“Memento Nora” by Angie Smibert. Published in ODYSSEY magazine, May/June 2008, © 2008 Carus Publishing. Used with permission.
The body falls like a leaf in a rain of stinging ash. Mother covers my eyes, but I still hear it hit the pavement. Gray covers everything. I wipe and wipe but nothing comes clean. I’m so not glossy.
Someone tussles my hair.
“Nora, wake up,” Mom says quietly. “It’s just a dream.”
I shake my head. It was real.
Mom sighs. “Go back to sleep,” she tells me. “That memory will be gone by lunch.” She adds, with a glossy smile, “And then we’ll go shopping.”
I can’t get back to sleep, though. The memory won’t let go. Everything in that moment is flash-frozen in my brain. Every little detail.
At breakfast, I pick at my egg.
“My little girl is making her first visit to TFC,” father says, bounding down the stairs in his usual hurry. He pecks me on the cheek and then mother. She flinches.
“You should be more careful,” he tells her, a thin little smile on his lips.
She dabs makeup on her right cheekbone after he leaves.
We take the bus downtown. The windows are armored outside, covered with ads on the inside. Mine says “Forget your cares at TFC.” The letters float like clouds over a flock of sheep grazing in a lush green field. Fifteen new locations opening soon.
At our stop, a cop scans the identity chips embedded in the palms of our right hands. He warns us a bomb just exploded down the block. Mom says we’ll go to the mall afterwards. You need a high security rating just to get in.
Her usual TFC is sandwiched between a frozen yogurt and a coffee shop. The coffee place is boarded up, but rubble still clogs the sidewalk. Someone has spray-painted a word across the plywood. Memento.
“I’ve got enough points for sundaes.” Mom flashes her TFC card in my face.
As we tiptoe through the debris, she rattles off how many points you need for T-shirts. Security bots. Blue eyes. Her chatter, however, doesn’t drown out that dreary body-on-asphalt sound echoing inside my head.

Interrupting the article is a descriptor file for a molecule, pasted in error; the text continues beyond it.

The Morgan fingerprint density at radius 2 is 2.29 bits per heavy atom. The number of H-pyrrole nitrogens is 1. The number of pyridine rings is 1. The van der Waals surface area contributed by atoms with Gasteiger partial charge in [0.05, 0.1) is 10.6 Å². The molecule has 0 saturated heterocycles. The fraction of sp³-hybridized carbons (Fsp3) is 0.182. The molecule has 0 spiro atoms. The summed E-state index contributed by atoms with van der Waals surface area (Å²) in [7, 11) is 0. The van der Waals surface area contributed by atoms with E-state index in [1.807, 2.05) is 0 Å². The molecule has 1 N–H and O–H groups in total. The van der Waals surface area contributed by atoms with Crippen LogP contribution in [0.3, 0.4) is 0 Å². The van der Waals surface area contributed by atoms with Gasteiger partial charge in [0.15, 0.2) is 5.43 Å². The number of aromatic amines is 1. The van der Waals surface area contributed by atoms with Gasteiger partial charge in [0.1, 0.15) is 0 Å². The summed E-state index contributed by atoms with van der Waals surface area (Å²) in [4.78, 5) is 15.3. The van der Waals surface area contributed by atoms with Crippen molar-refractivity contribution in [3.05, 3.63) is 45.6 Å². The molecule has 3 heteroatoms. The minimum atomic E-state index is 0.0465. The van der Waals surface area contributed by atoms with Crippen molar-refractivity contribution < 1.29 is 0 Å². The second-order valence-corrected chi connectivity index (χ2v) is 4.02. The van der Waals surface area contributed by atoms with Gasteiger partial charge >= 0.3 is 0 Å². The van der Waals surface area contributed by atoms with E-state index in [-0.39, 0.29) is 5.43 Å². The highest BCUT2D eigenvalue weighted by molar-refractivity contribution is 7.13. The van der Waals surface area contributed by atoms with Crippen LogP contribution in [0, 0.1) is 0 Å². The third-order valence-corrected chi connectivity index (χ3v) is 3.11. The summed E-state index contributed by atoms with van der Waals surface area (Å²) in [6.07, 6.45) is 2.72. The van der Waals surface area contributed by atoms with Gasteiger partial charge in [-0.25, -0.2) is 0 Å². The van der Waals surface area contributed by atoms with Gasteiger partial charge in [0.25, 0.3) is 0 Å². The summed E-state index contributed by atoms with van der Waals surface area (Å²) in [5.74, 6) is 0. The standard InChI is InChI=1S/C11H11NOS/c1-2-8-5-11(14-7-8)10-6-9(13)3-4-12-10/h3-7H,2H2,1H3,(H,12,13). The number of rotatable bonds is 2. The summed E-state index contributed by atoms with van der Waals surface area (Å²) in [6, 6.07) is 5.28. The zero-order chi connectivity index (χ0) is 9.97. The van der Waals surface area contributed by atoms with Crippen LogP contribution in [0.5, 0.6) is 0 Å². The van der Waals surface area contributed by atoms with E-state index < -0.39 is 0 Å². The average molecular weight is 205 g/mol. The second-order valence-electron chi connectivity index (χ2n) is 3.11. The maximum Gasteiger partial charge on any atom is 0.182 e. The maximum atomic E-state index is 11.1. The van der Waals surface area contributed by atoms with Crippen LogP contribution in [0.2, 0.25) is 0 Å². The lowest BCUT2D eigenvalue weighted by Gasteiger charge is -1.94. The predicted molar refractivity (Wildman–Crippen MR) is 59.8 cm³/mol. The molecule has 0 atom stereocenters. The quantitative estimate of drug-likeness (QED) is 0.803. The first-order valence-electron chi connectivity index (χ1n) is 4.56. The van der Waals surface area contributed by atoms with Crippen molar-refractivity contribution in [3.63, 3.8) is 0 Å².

My hand trembles as I push open the door. The white letters on the glass say Therapeutic Forgetting Clinic No. 23. Inside, the air is cool, the music soft, and the colors bright. I feel glossier already. Mom heads straight for the counter and swipes her card. Number 174 prints out. The now-serving sign blinks 129.
Mom clears her throat. “It’s her first time,” she says.
A frizzy head pops up from behind the counter. The lady it belongs to goes all sad and smiley at me. She takes my hand and then flattens it out hard, palm up, on the counter. She runs her scan gun over my chip.
“Welcome to TFC, Nora James.” She hands me a shiny plastic card and the number 175. “Watch the orientation,” she calls after me as I follow Mom to a table by the door.
I play the orientation on my screen; Mom watches a romance on hers. Mine drones on about how powerful emotion, along with adrenaline, can etch a memory onto your brain making it hard to function productively. Doctors used to call it post-traumatic stress disorder. Back then, you had to put up with the nightmares and the panic attacks. Now you just pop a pill and go on like nothing ever happened.
The video ends. I scroll through the games menu while the now-serving number creeps slowly up. I decide to play my own game, though. Guess the trauma. Those four are easy. Soldiers. They’d probably seen someone killed, or worse. That girl staring at cartoons saw a bombing. So did that guy with the ugly glasses. Ok. This game isn’t exactly hard. Something blew up in the city all the time. Fifty people are here on a Tuesday morning. They go into that door dreary. They come out glossy.
I notice this boy, maybe 14, watching me. He has stitches over his right eye and a broken arm. He angles his cast so I can read something written on it. That word again. Memento.
Another number is called, and his mother drags him toward the treatment room door.
I look up that word on my screen. A memento is a reminder of the past.
Ten minutes later the kid comes out, trailing his mother. She hurries out the door. He sticks his tongue out at me. Moron, I think, until I see the white pill sitting on his pink tongue. He coughs into his hand. He taps his cast and then tosses something into the trashcan.
I watch him leave. He’s not glossy. He’s not dreary either. He’s something else. He’s all there.
Our numbers are called.
“Please describe the event you wish to erase, Mrs. James,” the chubby doctor tells Mom. “This will activate the memory so the drug will work appropriately,” he says. Mom looks at me, but the doctor reassures her I won’t remember what she says.
She starts talking. I brace myself to hear the gruesome details. The explosion. The body. The ash. Instead, Mom says something about father. He called her a stupid cow and slammed her face into the doorframe.
Mom is gray. I feel ashen. She washes down the pill the doctor hands her with greedy gulps of water. Her face goes slack. Glossy. Not all there.
Then the doctor turns to me. I tell him about the body falling and the ash covering everything, but all the time I’m thinking about Mom. She comes to the clinic at least once a week. Now I know why. Would she put up with her life if she remembered? Would anybody? Would I?
I stare at the white pill in the doctor’s fat, pink hand.
“It doesn’t hurt, Nora,” Mom says. Her thin little smile tells me I’m not getting out of here without taking it.
I put it in my mouth, but I’m not glossy.
On my way out, I spit the pill in the trashcan.